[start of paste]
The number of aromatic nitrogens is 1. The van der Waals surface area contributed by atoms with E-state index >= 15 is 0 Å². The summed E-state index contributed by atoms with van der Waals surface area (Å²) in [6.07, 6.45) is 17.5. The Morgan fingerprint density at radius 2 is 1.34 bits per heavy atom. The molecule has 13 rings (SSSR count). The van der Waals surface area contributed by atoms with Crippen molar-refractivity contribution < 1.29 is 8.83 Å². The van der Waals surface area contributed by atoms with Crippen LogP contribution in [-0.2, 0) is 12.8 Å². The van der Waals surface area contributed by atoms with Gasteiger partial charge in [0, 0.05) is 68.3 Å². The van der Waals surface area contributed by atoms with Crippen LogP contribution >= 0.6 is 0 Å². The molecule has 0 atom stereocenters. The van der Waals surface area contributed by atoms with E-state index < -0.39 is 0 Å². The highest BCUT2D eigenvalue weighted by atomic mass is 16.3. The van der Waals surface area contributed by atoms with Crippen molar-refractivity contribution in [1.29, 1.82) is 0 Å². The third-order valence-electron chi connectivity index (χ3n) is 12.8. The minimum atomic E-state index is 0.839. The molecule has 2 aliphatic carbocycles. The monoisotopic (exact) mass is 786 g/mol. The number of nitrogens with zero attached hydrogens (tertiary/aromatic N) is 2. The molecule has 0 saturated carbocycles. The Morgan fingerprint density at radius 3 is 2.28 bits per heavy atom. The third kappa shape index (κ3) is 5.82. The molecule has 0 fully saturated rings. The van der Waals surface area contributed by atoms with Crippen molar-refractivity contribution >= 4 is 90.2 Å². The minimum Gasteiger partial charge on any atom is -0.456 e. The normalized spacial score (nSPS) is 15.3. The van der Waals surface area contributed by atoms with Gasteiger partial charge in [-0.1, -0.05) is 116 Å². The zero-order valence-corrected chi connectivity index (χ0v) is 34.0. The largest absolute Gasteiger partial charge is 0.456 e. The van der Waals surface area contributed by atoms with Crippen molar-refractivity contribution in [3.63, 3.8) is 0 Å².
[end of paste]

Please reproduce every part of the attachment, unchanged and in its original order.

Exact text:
The number of aromatic nitrogens is 1. The van der Waals surface area contributed by atoms with E-state index >= 15 is 0 Å². The summed E-state index contributed by atoms with van der Waals surface area (Å²) in [6.07, 6.45) is 17.5. The Morgan fingerprint density at radius 2 is 1.34 bits per heavy atom. The molecule has 13 rings (SSSR count). The van der Waals surface area contributed by atoms with Crippen molar-refractivity contribution < 1.29 is 8.83 Å². The van der Waals surface area contributed by atoms with Crippen LogP contribution in [-0.2, 0) is 12.8 Å². The van der Waals surface area contributed by atoms with Gasteiger partial charge in [0, 0.05) is 68.3 Å². The van der Waals surface area contributed by atoms with Crippen LogP contribution >= 0.6 is 0 Å². The molecule has 0 atom stereocenters. The van der Waals surface area contributed by atoms with E-state index < -0.39 is 0 Å². The highest BCUT2D eigenvalue weighted by atomic mass is 16.3. The van der Waals surface area contributed by atoms with Crippen molar-refractivity contribution in [1.29, 1.82) is 0 Å². The third-order valence-electron chi connectivity index (χ3n) is 12.8. The minimum atomic E-state index is 0.839. The molecule has 2 aliphatic carbocycles. The monoisotopic (exact) mass is 786 g/mol. The number of nitrogens with zero attached hydrogens (tertiary/aromatic N) is 2. The molecule has 0 saturated carbocycles. The Morgan fingerprint density at radius 3 is 2.28 bits per heavy atom. The third kappa shape index (κ3) is 5.82. The molecule has 0 fully saturated rings. The van der Waals surface area contributed by atoms with Crippen molar-refractivity contribution >= 4 is 90.2 Å². The minimum Gasteiger partial charge on any atom is -0.456 e. The normalized spacial score (nSPS) is 15.3. The van der Waals surface area contributed by atoms with Gasteiger partial charge in [-0.1, -0.05) is 116 Å². The zero-order valence-corrected chi connectivity index (χ0v) is 34.0. The largest absolute Gasteiger partial charge is 0.456 e. The van der Waals surface area contributed by atoms with Crippen molar-refractivity contribution in [3.63, 3.8) is 0 Å².